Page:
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Energy Efficiency at the Forefront:

The Shift from Natural Gas Boilers to Heat Pumps



Natural gas boilers have long been popular in industrial, food, and beverage applications. However, the escalating prices of natural gas coupled with mounting concerns surrounding energy usage, emissions, and carbon taxes are prompting food and beverage facilities to explore more efficient and cost-effective alternatives.

Introducing heat pumps—an increasingly compelling solution garnering widespread interest in North America for its efficiency and significant reduction in energy consumption.

While natural gas boilers have a relatively low upfront cost and operate with around 90% efficiency, they still result in energy loss and high CO2 emissions throughout the extraction-to-distribution process. On the other hand, heat pumps function by harnessing energy from electricity and can achieve efficiencies of about 300%. Moreover, heat pumps emit significantly fewer emissions due to the low global warming potential of ammonia, which, coupled with its capability to generate at least three times more heat than natural gas boilers, underscores its environmental and efficiency advantages.




What makes heat pumps the perfect fit for food and beverage processing?


Waste Heat: A Valuable Resource

In conventional food plant processes, a substantial amount of heat is traditionally generated only to be dissipated into the atmosphere as waste. Coincidentally, these very food plants require significant volumes of hot water for essential wash-down procedures. Meeting this demand for hot water typically involves burning fossil fuels, a practice that not only releases emissions but also results in a considerable loss of efficiency.

The introduction of ammonia heat pumps presents a sustainable solution to this challenge. These heat pumps efficiently capture and repurpose the otherwise wasted heat, converting it into a valuable resource for applications such as wash-down processes. The heat pumps not only minimize heat wastage but also mitigate the need for burning fossil fuels, contributing to both environmental sustainability and increased operational efficiency.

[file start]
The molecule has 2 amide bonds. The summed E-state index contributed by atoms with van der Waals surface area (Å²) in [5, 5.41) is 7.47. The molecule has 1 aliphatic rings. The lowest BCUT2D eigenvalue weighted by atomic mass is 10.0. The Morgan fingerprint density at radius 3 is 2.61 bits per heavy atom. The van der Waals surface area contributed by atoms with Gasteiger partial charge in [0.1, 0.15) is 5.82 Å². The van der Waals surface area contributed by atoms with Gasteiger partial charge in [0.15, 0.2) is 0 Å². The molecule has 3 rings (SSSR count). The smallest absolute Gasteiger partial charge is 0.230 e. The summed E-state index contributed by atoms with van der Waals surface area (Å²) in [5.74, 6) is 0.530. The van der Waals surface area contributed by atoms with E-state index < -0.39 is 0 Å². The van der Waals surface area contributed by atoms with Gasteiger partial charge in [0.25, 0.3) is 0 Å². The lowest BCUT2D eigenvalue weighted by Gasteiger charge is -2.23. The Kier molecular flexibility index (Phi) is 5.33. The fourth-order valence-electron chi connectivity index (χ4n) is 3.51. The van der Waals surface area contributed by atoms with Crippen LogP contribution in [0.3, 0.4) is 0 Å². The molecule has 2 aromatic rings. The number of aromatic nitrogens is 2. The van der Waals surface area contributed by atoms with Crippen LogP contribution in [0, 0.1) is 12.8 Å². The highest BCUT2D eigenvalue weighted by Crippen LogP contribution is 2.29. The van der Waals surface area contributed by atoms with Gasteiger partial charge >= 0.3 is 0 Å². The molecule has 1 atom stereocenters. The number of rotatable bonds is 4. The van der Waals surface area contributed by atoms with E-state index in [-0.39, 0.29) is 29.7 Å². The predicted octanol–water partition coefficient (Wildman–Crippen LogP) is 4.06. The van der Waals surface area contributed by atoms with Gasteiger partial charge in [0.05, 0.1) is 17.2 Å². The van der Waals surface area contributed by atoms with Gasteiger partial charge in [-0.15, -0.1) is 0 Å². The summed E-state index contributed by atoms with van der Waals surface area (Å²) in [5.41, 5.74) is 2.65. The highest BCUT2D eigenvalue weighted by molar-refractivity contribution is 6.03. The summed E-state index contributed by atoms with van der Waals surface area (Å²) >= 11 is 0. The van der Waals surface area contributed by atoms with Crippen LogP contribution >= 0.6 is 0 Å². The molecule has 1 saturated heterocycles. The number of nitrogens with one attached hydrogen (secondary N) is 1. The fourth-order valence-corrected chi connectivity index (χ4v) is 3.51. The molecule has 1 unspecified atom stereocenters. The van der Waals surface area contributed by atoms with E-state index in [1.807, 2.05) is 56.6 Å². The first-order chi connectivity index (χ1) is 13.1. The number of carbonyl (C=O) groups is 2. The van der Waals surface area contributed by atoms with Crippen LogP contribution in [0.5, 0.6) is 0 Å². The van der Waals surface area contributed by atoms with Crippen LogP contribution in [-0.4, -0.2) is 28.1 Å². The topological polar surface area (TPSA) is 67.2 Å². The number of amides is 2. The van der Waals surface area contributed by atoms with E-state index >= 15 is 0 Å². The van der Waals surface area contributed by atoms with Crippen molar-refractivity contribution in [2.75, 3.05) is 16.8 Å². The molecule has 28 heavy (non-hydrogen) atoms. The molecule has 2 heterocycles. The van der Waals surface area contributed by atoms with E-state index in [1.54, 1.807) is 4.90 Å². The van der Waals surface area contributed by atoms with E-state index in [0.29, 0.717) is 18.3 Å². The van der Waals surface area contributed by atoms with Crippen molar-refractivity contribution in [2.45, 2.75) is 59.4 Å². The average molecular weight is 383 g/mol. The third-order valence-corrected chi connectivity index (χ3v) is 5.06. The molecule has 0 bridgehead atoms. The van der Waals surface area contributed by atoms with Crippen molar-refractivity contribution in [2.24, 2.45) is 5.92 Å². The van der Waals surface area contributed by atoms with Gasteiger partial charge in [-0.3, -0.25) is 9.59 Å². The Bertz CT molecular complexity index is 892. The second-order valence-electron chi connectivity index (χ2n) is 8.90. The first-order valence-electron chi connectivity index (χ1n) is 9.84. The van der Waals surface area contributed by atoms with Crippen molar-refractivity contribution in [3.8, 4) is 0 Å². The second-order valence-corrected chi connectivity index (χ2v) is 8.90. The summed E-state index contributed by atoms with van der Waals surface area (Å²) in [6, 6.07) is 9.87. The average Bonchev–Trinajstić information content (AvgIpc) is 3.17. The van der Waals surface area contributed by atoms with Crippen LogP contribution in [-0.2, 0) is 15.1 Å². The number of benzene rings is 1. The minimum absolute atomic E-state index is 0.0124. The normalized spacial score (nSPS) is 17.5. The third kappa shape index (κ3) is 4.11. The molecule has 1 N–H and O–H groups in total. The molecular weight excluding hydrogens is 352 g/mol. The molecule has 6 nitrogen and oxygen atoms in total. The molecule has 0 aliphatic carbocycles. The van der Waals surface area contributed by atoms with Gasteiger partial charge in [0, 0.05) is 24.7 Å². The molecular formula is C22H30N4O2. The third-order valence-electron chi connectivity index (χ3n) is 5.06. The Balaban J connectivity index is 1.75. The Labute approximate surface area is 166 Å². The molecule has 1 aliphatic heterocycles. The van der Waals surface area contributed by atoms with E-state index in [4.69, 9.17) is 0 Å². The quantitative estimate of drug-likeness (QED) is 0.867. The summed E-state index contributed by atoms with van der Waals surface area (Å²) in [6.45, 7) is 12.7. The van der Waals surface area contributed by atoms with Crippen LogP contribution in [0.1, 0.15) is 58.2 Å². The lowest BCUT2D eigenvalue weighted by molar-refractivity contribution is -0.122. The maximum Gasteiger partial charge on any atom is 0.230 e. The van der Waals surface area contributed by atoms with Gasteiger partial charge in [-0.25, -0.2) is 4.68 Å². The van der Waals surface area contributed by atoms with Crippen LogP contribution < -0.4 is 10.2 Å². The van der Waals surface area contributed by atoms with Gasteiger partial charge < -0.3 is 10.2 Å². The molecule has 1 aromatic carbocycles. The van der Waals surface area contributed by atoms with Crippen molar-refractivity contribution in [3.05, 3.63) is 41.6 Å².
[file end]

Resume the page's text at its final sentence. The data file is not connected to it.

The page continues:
Notably, the majority of processes in the food and beverage sector either currently operate at, or can be modified to operate at, temperatures between 50-90 °C (122-194 °F), making ammonia heat pumps particularly well-suited for these applications.



Coefficient of Performance (COP) of Industrial Heat Pumps

The COP serves as a metric for gauging the efficiency of a heat pump. This efficiency is intricately linked to the temperature increase required – commonly referred to as the temperature lift. The relationship is straightforward: the greater the temperature lift between the heat source and the sink, the lower the efficiency or COP. A COP of 2 signifies that the heat pump delivers twice as much thermal energy as the electrical energy it consumes.

In the case of industrial heat pumps, achieving high efficiency becomes feasible, especially with a COP exceeding 3, when the temperature lift falls within the range of 30-50 °C (86-122 °F). Notably, industrial heat pumps leveraging waste heat sources tend to exhibit particularly high COP values, often around 3-4, showcasing their adept usage of existing heat sources.




Heat Pumps Meet Every Temperature Requirement in the Process




MLF Brandon Heat Pump
Maple Lead Foods, Brandon

Project Spotlight:

Proven Savings at Maple Leaf Foods with CIMCO's Ammonia Heat Pump


Maple Leaf Foods in Brandon, Manitoba is a prime example of how switching to an ammonia heat pump can greatly reduce electricity use, cut down emissions, and accelerate a facility's journey to decarbonization. The plant processes 18,000 hogs per day, five days a week, and uses 140 °F (60 °C) water for up to 22 hours a day. 

Traditionally, the process relied on natural gas boilers and direct-contact water heaters. By adding a heat pump function into the existing ammonia refrigeration system, Maple Leaf reduced its natural gas consumption by 3 million cubic meters annually, amounting to savings of $223,599 (per year).


Read the case study


Additional Resources

Discover the Power of Heat Pumps

Learn more




Mapping the flow: Heat Sources and Heat Sinks

Learn more



Industrial Heat Pumps: Applications and Benefits

Learn more




Decarbonizing the Industrial Sector Through Natural Refrigerant Heat Pumps

Learn more






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